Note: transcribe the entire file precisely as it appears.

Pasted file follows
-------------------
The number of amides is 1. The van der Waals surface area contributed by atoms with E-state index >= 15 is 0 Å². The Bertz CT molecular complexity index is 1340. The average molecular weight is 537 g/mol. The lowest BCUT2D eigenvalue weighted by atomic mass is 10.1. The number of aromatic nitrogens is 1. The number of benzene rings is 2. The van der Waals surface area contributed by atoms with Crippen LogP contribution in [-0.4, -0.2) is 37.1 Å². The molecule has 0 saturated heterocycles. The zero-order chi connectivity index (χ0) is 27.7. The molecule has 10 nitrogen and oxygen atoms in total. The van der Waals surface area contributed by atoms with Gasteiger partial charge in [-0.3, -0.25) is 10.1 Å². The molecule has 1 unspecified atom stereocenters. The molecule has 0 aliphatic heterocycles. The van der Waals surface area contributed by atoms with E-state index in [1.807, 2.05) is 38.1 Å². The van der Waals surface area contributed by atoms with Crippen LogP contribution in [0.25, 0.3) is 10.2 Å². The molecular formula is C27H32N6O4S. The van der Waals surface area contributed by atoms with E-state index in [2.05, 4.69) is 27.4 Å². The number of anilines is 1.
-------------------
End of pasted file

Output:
The number of amides is 1. The van der Waals surface area contributed by atoms with E-state index >= 15 is 0 Å². The Bertz CT molecular complexity index is 1340. The average molecular weight is 537 g/mol. The lowest BCUT2D eigenvalue weighted by atomic mass is 10.1. The number of aromatic nitrogens is 1. The number of benzene rings is 2. The van der Waals surface area contributed by atoms with Crippen LogP contribution in [-0.4, -0.2) is 37.1 Å². The molecule has 0 saturated heterocycles. The zero-order chi connectivity index (χ0) is 27.7. The molecule has 10 nitrogen and oxygen atoms in total. The van der Waals surface area contributed by atoms with Gasteiger partial charge in [-0.3, -0.25) is 10.1 Å². The molecule has 1 unspecified atom stereocenters. The molecule has 0 aliphatic heterocycles. The van der Waals surface area contributed by atoms with E-state index in [1.807, 2.05) is 38.1 Å². The van der Waals surface area contributed by atoms with Crippen LogP contribution in [0.25, 0.3) is 10.2 Å². The molecular formula is C27H32N6O4S. The van der Waals surface area contributed by atoms with E-state index in [2.05, 4.69) is 27.4 Å². The number of anilines is 1.